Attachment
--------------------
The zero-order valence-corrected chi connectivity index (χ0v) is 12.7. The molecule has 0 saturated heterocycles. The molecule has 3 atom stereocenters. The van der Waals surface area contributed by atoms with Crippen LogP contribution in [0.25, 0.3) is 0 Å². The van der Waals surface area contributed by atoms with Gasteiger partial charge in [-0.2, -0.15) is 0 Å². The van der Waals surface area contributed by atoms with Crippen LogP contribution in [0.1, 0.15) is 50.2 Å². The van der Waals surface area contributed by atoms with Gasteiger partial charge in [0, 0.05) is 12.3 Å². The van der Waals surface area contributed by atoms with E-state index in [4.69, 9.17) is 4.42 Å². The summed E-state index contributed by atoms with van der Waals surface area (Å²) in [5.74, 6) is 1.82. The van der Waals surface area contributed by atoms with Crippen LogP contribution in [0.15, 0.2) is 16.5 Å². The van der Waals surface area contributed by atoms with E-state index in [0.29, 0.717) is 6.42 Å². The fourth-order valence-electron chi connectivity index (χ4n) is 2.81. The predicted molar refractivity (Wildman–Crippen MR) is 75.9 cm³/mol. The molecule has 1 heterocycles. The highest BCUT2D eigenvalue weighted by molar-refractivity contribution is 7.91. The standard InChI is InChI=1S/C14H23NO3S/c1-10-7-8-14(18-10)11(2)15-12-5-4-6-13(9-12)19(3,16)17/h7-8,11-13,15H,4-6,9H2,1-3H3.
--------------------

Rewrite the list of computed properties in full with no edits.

The zero-order valence-corrected chi connectivity index (χ0v) is 12.7. The molecule has 0 saturated heterocycles. The molecule has 3 atom stereocenters. The van der Waals surface area contributed by atoms with Crippen LogP contribution in [0.25, 0.3) is 0 Å². The van der Waals surface area contributed by atoms with Gasteiger partial charge in [-0.2, -0.15) is 0 Å². The van der Waals surface area contributed by atoms with Crippen LogP contribution in [0.1, 0.15) is 50.2 Å². The van der Waals surface area contributed by atoms with Gasteiger partial charge in [0, 0.05) is 12.3 Å². The van der Waals surface area contributed by atoms with E-state index in [4.69, 9.17) is 4.42 Å². The summed E-state index contributed by atoms with van der Waals surface area (Å²) in [5.74, 6) is 1.82. The van der Waals surface area contributed by atoms with Crippen LogP contribution in [0.15, 0.2) is 16.5 Å². The van der Waals surface area contributed by atoms with E-state index in [0.29, 0.717) is 6.42 Å². The fourth-order valence-electron chi connectivity index (χ4n) is 2.81. The predicted molar refractivity (Wildman–Crippen MR) is 75.9 cm³/mol. The molecule has 1 heterocycles. The highest BCUT2D eigenvalue weighted by molar-refractivity contribution is 7.91. The standard InChI is InChI=1S/C14H23NO3S/c1-10-7-8-14(18-10)11(2)15-12-5-4-6-13(9-12)19(3,16)17/h7-8,11-13,15H,4-6,9H2,1-3H3.